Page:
Similarly, the value of a gap year allows you to potentially get out of your home—and be on the road or go live somewhere for six months—and give yourself a different perspective, so your brain isn’t conditioned to look at the world in a certain way. You create space in your life and things emerge. When we’re living our normal lives, we’re on a treadmill. There’s not a lot of room for curiosity.

Curiosity is the taproot for creativity and innovation. So, we’ve got to stoke our curiosity. But, curiosity is not an efficient thing. A lot of times, people don’t have time for curiosity. But, when you’re doing a gap year, you have time. You also have time for your emotions to catch up with you. For some of us who are [occasionally] workaholics, we try to outrun our emotions.

MEA Baja campus [Photo: courtesy of MEA]

The value of having your emotions catch up with you is that it helps you get more conscious about: How happy are you. How much meaning do you have in your life? What is something that needs to get repaired from the past that you’ve been neglecting? That’s not a bad thing, especially if you’ve got tools, resources, and people to support you. I actually wrote a post on the value of a midlife gap year today, and that you could potentially do it for less money than you are currently spending. 

There’s another great quote in the book: “The idea of a regenerative lifestyle is based upon the idea of both adopting new growth in your life while learning to let go using discernment of what no longer serves.” In the last year, what is one area that you’ve grown in your career and what is one part you’ve let go of? 

I have let go of this deep need to be the hero; This sense that ‘Chip has to do it.’ I’m more open to collaboration. So, what I’ve put to bed is this idea that I’m the rugged individualist who will get it done.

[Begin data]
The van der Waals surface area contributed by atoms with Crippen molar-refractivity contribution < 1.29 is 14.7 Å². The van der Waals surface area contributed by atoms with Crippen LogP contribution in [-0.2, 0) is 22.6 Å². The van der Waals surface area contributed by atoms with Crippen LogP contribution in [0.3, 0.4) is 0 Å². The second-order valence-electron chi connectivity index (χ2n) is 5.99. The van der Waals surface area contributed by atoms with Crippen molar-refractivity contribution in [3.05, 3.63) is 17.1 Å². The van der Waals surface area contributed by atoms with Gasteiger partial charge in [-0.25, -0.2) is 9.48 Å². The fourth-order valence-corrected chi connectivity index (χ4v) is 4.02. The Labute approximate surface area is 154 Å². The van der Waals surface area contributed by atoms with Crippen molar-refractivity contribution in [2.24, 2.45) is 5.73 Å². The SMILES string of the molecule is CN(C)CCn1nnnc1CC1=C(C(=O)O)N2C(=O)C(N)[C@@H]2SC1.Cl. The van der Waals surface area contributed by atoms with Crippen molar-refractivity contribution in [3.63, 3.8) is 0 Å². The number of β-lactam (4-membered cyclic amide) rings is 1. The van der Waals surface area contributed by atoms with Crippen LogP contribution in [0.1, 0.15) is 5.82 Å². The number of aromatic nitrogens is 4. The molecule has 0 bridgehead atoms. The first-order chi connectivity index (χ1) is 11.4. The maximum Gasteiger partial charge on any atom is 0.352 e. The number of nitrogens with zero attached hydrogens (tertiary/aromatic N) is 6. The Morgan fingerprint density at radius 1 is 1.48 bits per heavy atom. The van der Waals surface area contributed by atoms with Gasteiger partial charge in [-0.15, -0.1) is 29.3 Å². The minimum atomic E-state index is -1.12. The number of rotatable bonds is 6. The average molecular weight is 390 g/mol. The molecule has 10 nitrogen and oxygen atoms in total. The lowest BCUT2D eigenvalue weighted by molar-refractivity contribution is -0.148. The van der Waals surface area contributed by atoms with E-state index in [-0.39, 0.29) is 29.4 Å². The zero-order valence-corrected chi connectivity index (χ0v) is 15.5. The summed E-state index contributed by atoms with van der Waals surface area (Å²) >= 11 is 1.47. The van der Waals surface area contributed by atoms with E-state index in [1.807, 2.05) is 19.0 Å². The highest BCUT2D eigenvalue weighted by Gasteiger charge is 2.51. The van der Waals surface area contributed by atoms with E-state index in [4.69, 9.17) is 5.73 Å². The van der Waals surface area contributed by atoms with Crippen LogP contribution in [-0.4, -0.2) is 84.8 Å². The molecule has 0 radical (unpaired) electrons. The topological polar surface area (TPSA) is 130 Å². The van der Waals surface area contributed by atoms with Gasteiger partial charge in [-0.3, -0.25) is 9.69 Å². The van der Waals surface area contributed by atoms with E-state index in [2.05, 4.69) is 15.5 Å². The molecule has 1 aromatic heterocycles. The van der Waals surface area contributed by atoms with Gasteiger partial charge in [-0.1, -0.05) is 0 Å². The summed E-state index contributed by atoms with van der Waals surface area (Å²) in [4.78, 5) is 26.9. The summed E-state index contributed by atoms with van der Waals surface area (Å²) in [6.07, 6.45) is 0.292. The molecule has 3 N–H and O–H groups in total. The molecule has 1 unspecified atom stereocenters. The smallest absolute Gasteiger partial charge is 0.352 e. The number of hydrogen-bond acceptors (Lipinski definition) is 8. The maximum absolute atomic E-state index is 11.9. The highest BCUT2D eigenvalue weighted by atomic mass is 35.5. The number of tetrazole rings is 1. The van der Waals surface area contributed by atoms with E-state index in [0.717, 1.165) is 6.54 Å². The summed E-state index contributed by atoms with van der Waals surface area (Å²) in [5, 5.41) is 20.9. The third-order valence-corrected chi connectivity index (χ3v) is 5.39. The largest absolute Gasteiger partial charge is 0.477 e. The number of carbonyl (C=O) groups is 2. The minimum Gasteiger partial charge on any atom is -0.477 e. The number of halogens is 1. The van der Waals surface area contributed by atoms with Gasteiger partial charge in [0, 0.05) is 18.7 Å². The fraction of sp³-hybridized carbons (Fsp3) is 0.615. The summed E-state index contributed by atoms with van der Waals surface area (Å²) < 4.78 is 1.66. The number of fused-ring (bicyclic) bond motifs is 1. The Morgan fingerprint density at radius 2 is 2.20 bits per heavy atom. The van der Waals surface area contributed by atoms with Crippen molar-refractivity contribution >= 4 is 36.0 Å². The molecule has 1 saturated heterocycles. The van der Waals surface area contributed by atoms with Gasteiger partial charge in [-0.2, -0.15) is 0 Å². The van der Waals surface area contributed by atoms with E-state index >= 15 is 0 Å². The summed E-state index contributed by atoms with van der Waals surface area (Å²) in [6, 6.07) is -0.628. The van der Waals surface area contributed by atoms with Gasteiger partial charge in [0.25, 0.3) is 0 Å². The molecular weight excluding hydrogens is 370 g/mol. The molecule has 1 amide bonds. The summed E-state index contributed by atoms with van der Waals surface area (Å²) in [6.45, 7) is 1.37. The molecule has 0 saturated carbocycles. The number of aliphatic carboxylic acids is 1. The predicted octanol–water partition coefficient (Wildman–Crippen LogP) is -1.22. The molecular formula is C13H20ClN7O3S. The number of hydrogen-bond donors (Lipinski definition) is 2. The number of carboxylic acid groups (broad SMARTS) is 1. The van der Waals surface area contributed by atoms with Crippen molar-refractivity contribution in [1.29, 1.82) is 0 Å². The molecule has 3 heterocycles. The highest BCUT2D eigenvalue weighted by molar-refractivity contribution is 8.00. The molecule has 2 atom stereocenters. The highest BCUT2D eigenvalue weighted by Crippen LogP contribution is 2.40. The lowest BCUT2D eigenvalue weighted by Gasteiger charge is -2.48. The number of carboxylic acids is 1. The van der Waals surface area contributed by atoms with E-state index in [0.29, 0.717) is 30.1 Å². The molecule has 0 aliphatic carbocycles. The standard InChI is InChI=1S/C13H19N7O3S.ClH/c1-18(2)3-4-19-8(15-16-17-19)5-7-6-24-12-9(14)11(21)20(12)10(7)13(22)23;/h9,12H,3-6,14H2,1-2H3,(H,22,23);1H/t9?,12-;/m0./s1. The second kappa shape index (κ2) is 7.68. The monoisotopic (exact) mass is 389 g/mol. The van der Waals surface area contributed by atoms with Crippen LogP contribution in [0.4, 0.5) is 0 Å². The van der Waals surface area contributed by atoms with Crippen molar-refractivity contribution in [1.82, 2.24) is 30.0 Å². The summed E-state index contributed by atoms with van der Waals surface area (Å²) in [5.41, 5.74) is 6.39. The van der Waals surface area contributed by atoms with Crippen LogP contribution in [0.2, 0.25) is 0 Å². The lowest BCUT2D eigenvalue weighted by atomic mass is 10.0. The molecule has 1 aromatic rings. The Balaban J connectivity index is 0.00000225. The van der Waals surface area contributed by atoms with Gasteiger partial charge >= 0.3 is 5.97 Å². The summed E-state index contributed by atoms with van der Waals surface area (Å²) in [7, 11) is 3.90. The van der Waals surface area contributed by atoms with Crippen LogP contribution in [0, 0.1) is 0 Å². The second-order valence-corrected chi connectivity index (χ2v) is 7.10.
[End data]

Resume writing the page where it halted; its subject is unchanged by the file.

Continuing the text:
What I have welcomed into my life, as a new frame for looking at things, is: How do I take time off more frequently? One of the things I learned from COVID is I put on my calendar—three hours a day, three days a week—spying on the divine.

I love this—The awe walk.

Yes. I worked during the weekend, but I also got a 90-minute massage. I did cryotherapy, went for a long hike, and did an extended meditation. So, how do I schedule my regeneration time so I don’t wait until I’m burned out and need a week or month off? It’s actually in my calendar every week. 

Every weekend for decades you’ve written down what you’ve learned in your Wisdom Book. Of that wisdom, what have you learned is most essential in cultivating good discernment? 

If there’s one tool I can point to that has accelerated my wisdom, but also made me a better human, this is it. The number one thing I’ve learned is not a particular tool or observational insight, other than: If our painful life lessons are the raw material for our future wisdom, metabolizing our experience—making sense of that raw material—and trying to learn how it will serve us in the future is essential. I wrote a book, Emotional Equations…. 

[Photo: courtesy of MEA]

Yes, “Disappointment = expectations – reality.”

Yes, and there’s also Despair = suffering – meaning. Meaning and despair are inversely proportional. When you’ve had a painful life lesson, a lot of people walk away from it like: I don’t even want to think about that. You should actually do the opposite because there’s something to be learned there. Once you’ve learned the lesson, it gives you a sense of meaning like: This is going to serve me in the future. The number one thing I’ve learned is the process of: How do we make sense of our experiences on a weekly basis? With my leadership teams, I do it quarterly. It’s a beautiful practice having people come to the group and say, “This is what I learned in the last quarter and how it’s going to serve me,” because we’re actually [then] sharing our wisdom. Most importantly, the last thing we do is say: What was our team lesson? Sometimes, there’s two or three competing ones, but the fact that we get to talk about that is hard. You can’t do this well if you don’t have a very functional team, but it’s a way to create one. 

You write that The ultimate middle‐aged skill is knowing what you want from life. Once you know what you want from life, you are better able to give back to life.” Let’s close with your reflection on this and one question we can ask ourselves about how we might give back in our own way. 

David Viscott has a quote: “The purpose of life is to discover your gift. The work of life is to develop it. The meaning of life is to give your gift away.” I think the most important thing around how we are serving in the world is to start with: What is our gift that we are supposed to develop in this lifetime, then share with others? So, any program, whether it’s MEA, a book or mentor who is your confidant—the person who gives you confidence—is a gift for you to get clearer on what you’re supposed to be offering the world. That’s the most important thing we can do in our lifetime.